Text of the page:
Software Testing

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15 Αυγ 2012 (πριν από 5 χρόνια και 11 μήνες)

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Software Testing

Darko Marinov

January 22, 2009

Course Overview

Introduction to software testing

Systematic, organized approaches to testing

Based on models and coverage criteria

Testing is not (only) about finding “bugs”

Improve your testing (and development) skills

Teaching staff

Insructor: Darko <>

TA: Vilas <>

Administrative Info


No exams: no final, no midterm

Five problem sets (5*15%) and a project (25%)

Project: proposal, two reports, hopefully bug reports

Project is on testing a piece of refactoring engine

Undergrads must be registered for 3 hours

For more, you can do an independent study

If interested in research on testing, contact me

Juniors: ask for permission if you didn’t


Did you receive emails on the list

Wiki permissions should be set now

Did you try to find the textbook?

Did you try out Eclipse/NetBeans?

Course will use Java

If you’re not familiar, please review some intro


Potential categories

The “buggiest” bug found in the course

Hardest to find, most important, realistic case study

Most bugs found or tests generated

Not the best measures of testing effort

Example bug from Matt

Armadillo Aerospace X Prize lunar lender crash

This Lecture: Introduction (

Why look for bugs?

What are bugs?

Where they come from?

How to detect them?

Topics that will be covered in the course

Related topics that will not be covered

“Bugs” in IEEE 610.12


Incorrect lines of code


Faults cause incorrect (unobserved) state


Errors cause incorrect (observed) behavior

Not used consistently in literature!

Correctness and Quality

Common (partial) properties

Segfaults, uncaught exceptions

Resource leaks

Data races, deadlocks

Statistics based

Specific properties



Traditional Waterfall Model






Unit Testing


System Testing


Regression Testing

We will look at general
techniques, applicable in
several phases of testing

Phases (1)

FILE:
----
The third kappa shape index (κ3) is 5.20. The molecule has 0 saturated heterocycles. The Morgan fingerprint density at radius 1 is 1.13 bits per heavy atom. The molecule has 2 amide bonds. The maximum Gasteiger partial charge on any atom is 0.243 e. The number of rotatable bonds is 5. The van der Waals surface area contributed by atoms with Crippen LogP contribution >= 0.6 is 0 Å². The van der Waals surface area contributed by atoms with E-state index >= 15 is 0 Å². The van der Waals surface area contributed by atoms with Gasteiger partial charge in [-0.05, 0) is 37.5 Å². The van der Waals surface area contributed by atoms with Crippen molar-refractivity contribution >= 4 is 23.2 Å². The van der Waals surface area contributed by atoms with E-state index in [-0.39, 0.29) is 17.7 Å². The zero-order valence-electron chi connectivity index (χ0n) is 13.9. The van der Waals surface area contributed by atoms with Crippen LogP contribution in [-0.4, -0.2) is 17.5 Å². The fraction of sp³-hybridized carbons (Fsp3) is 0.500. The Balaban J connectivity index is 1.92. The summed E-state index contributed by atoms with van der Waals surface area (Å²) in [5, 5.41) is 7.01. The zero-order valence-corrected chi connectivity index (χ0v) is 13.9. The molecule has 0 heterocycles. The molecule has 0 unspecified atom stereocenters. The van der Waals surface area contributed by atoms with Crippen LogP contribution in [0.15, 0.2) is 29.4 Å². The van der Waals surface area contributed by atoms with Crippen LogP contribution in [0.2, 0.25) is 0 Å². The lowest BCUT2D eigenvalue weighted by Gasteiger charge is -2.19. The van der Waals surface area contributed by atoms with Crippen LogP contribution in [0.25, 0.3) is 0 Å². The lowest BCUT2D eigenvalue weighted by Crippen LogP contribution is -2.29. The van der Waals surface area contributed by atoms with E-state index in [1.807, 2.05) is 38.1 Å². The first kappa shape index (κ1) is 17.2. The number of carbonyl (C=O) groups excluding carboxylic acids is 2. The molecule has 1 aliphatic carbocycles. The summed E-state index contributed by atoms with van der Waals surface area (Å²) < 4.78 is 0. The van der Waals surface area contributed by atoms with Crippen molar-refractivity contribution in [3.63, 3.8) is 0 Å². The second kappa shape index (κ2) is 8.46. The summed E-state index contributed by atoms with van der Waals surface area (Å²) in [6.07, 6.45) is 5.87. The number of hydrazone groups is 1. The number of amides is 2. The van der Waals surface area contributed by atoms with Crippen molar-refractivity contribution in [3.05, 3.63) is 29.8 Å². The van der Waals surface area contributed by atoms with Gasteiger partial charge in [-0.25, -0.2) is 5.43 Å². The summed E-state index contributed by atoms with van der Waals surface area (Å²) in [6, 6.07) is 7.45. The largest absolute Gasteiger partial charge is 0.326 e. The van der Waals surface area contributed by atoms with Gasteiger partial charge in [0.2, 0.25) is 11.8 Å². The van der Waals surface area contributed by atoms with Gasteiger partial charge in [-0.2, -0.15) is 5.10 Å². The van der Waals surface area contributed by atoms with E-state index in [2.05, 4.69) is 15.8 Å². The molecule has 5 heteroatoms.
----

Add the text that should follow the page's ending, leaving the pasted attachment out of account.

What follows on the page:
Specify what the software should do

Analysis: eliminate/reduce ambiguities,
inconsistencies, and incompleteness


Specify how the software should work

Split software into modules, write specifications

Checking: check conformance to requirements,
using for example
conformance testing

Phases (2)


Specify how the modules work

Unit testing
: test each module in isolation


Specify how the modules interact

Integration testing
: test module interactions

System testing
: test the entire system


Evolve software as requirements change

Regression testing
: test changes

Testing Effort

Reported to be >50% of development cost
[e.g., Beizer 1990]

Microsoft: 75% time spent testing

50% testers who spend all time testing

50% developers who spend half time testing

When to Test

The later a bug is found, the higher the cost

Orders of magnitude increase in later phases

Also the smaller chance of a proper fix

Old saying: test often, test early

New methodology: test
driven development

(write tests even before writing code)

Software is Complex




Solves complex problems

Interacts with other software and hardware

Not continuous

Software Still Buggy

Folklore: 1
10 (residual) faults per 1000
nbnc lines of code (after testing)

Consensus: total correctness impossible

to achieve for complex software

driven finding/elimination of faults

Focus on specific correctness properties

Approaches to Detecting Bugs

Software testing

Model checking

(Static) program analysis

Software Testing

Dynamic approach

Run code for some inputs, check outputs

Checks correctness for some executions

Main questions

suite adequacy (coverage criteria)

input generation

Test oracles

Other Testing Questions






Fault Characterization

Testing is not (only) about finding faults!

Current Status

Testing remains the most widely used
approach to finding bugs

Validation: are we building the right system?

Verification: are we building the system right?

Testing is gaining importance with test
development and increased reliability needs

A lot of research on testing (part of mine too)

This course is not about research

“Schools” of Software Testing

Bret Pettichord described four schools

Analytic (a branch of CS/Mathematics)

Factory (a managed process)

Quality (a branch of quality assurance)

Driven (a branch of development)

This course focuses on artifacts, not process

Do you want a guest speaker from industry?

Topics Related to “Finding Bugs”

How to “eliminate bugs” (localize faults)?


How to “prevent bugs”?

Programming language design

Software development processes

How to “show absence of bugs”?

Theorem proving

Model checking, program analysis

Testing Topics to Cover

Test coverage and adequacy criteria

Graph, logic, input domains, syntax

input generation

Test oracles

based testing

Testing software with structural inputs

Test automation

Testing in your domain of interest?

Summary of the Introduction

Eliminate bugs to save lives and money

“Bugs” may mean faults, errors, failures

Several approaches for detection: software
testing, model checking, static analysis…

Software testing is the most widely used
approach for validation and verification

We will cover systematic approaches to testing,
based on coverage criteria for various models

Testing is not (only) about revealing faults

Next Lecture

Tuesday, January 27, 2pm, 1302 SC

Example Interactive Testing Session

It should be fun

We can learn from mistakes as we go

We will learn some testing terminology


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